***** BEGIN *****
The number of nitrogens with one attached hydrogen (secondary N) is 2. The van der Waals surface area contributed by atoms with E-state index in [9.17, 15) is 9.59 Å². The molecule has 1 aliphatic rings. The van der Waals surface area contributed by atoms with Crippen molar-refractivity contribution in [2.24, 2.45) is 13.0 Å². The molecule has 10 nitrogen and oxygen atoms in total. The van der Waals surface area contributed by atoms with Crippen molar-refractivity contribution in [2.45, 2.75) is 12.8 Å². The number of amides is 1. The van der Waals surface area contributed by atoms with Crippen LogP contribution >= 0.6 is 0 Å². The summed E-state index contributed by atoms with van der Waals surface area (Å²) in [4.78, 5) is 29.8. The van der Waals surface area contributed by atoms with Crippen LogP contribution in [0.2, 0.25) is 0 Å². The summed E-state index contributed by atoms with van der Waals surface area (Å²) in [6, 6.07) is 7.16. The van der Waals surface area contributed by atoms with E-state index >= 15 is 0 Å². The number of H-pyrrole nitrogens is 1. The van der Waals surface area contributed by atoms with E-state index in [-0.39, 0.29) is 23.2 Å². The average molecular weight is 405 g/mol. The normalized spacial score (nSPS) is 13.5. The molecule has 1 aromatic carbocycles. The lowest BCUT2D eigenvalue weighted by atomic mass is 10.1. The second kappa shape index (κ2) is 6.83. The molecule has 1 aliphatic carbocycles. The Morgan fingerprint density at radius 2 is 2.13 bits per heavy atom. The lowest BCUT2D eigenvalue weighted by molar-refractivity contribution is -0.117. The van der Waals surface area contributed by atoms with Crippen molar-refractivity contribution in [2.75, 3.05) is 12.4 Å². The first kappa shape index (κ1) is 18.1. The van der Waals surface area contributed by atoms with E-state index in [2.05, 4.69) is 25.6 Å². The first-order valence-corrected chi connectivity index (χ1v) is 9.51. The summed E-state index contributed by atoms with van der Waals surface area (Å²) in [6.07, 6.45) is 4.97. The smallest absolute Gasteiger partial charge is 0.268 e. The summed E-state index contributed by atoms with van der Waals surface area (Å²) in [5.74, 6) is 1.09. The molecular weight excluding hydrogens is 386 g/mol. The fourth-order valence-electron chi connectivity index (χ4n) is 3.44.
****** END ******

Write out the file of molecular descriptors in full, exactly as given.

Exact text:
The number of nitrogens with one attached hydrogen (secondary N) is 2. The van der Waals surface area contributed by atoms with E-state index in [9.17, 15) is 9.59 Å². The molecule has 1 aliphatic rings. The van der Waals surface area contributed by atoms with Crippen molar-refractivity contribution in [2.24, 2.45) is 13.0 Å². The molecule has 10 nitrogen and oxygen atoms in total. The van der Waals surface area contributed by atoms with Crippen molar-refractivity contribution in [2.45, 2.75) is 12.8 Å². The number of amides is 1. The van der Waals surface area contributed by atoms with Crippen LogP contribution >= 0.6 is 0 Å². The summed E-state index contributed by atoms with van der Waals surface area (Å²) in [4.78, 5) is 29.8. The van der Waals surface area contributed by atoms with Crippen LogP contribution in [0.2, 0.25) is 0 Å². The summed E-state index contributed by atoms with van der Waals surface area (Å²) in [6, 6.07) is 7.16. The van der Waals surface area contributed by atoms with E-state index >= 15 is 0 Å². The number of H-pyrrole nitrogens is 1. The van der Waals surface area contributed by atoms with E-state index in [-0.39, 0.29) is 23.2 Å². The average molecular weight is 405 g/mol. The normalized spacial score (nSPS) is 13.5. The molecule has 1 aromatic carbocycles. The lowest BCUT2D eigenvalue weighted by atomic mass is 10.1. The second kappa shape index (κ2) is 6.83. The molecule has 1 aliphatic carbocycles. The Morgan fingerprint density at radius 2 is 2.13 bits per heavy atom. The lowest BCUT2D eigenvalue weighted by molar-refractivity contribution is -0.117. The van der Waals surface area contributed by atoms with Crippen molar-refractivity contribution in [2.75, 3.05) is 12.4 Å². The first kappa shape index (κ1) is 18.1. The van der Waals surface area contributed by atoms with E-state index in [2.05, 4.69) is 25.6 Å². The first-order valence-corrected chi connectivity index (χ1v) is 9.51. The summed E-state index contributed by atoms with van der Waals surface area (Å²) in [6.07, 6.45) is 4.97. The smallest absolute Gasteiger partial charge is 0.268 e. The summed E-state index contributed by atoms with van der Waals surface area (Å²) in [5.74, 6) is 1.09. The molecular weight excluding hydrogens is 386 g/mol. The fourth-order valence-electron chi connectivity index (χ4n) is 3.44.